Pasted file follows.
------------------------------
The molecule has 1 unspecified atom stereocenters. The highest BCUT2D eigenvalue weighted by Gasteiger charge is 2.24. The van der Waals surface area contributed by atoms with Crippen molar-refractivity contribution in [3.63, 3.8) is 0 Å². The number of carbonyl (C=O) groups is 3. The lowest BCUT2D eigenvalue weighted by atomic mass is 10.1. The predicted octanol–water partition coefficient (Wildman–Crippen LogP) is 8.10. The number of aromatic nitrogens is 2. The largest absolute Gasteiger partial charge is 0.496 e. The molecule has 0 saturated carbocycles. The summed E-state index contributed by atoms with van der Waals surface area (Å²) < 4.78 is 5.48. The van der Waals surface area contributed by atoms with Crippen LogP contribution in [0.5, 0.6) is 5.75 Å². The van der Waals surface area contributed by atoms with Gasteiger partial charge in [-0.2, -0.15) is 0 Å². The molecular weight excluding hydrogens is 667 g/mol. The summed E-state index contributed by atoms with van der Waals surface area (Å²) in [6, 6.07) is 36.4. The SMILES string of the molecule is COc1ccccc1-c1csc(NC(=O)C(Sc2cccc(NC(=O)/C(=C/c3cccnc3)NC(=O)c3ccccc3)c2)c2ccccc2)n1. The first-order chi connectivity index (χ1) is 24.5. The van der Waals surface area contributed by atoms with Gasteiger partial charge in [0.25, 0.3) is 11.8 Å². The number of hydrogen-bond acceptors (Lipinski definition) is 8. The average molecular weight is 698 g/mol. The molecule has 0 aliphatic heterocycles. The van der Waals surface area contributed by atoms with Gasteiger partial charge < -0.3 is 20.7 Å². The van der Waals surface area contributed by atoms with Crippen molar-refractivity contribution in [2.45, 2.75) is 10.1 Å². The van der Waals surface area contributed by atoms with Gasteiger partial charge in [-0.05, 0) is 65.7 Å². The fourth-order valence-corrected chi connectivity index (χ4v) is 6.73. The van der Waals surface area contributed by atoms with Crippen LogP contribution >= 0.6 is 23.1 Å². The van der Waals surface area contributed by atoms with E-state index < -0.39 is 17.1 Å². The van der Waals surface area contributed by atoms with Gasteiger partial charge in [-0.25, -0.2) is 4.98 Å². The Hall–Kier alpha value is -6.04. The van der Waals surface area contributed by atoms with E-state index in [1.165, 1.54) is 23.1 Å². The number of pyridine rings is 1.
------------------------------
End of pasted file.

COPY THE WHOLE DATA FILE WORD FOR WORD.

The molecule has 1 unspecified atom stereocenters. The highest BCUT2D eigenvalue weighted by Gasteiger charge is 2.24. The van der Waals surface area contributed by atoms with Crippen molar-refractivity contribution in [3.63, 3.8) is 0 Å². The number of carbonyl (C=O) groups is 3. The lowest BCUT2D eigenvalue weighted by atomic mass is 10.1. The predicted octanol–water partition coefficient (Wildman–Crippen LogP) is 8.10. The number of aromatic nitrogens is 2. The largest absolute Gasteiger partial charge is 0.496 e. The molecule has 0 saturated carbocycles. The summed E-state index contributed by atoms with van der Waals surface area (Å²) < 4.78 is 5.48. The van der Waals surface area contributed by atoms with Crippen LogP contribution in [0.5, 0.6) is 5.75 Å². The van der Waals surface area contributed by atoms with Gasteiger partial charge in [-0.2, -0.15) is 0 Å². The molecular weight excluding hydrogens is 667 g/mol. The summed E-state index contributed by atoms with van der Waals surface area (Å²) in [6, 6.07) is 36.4. The SMILES string of the molecule is COc1ccccc1-c1csc(NC(=O)C(Sc2cccc(NC(=O)/C(=C/c3cccnc3)NC(=O)c3ccccc3)c2)c2ccccc2)n1. The first-order chi connectivity index (χ1) is 24.5. The van der Waals surface area contributed by atoms with Gasteiger partial charge in [0.25, 0.3) is 11.8 Å². The number of hydrogen-bond acceptors (Lipinski definition) is 8. The average molecular weight is 698 g/mol. The molecule has 0 aliphatic heterocycles. The van der Waals surface area contributed by atoms with Gasteiger partial charge < -0.3 is 20.7 Å². The van der Waals surface area contributed by atoms with Crippen molar-refractivity contribution in [2.45, 2.75) is 10.1 Å². The van der Waals surface area contributed by atoms with Gasteiger partial charge in [-0.05, 0) is 65.7 Å². The fourth-order valence-corrected chi connectivity index (χ4v) is 6.73. The van der Waals surface area contributed by atoms with Crippen LogP contribution >= 0.6 is 23.1 Å². The van der Waals surface area contributed by atoms with E-state index < -0.39 is 17.1 Å². The van der Waals surface area contributed by atoms with Gasteiger partial charge in [-0.25, -0.2) is 4.98 Å². The Hall–Kier alpha value is -6.04. The van der Waals surface area contributed by atoms with E-state index in [1.165, 1.54) is 23.1 Å². The number of pyridine rings is 1.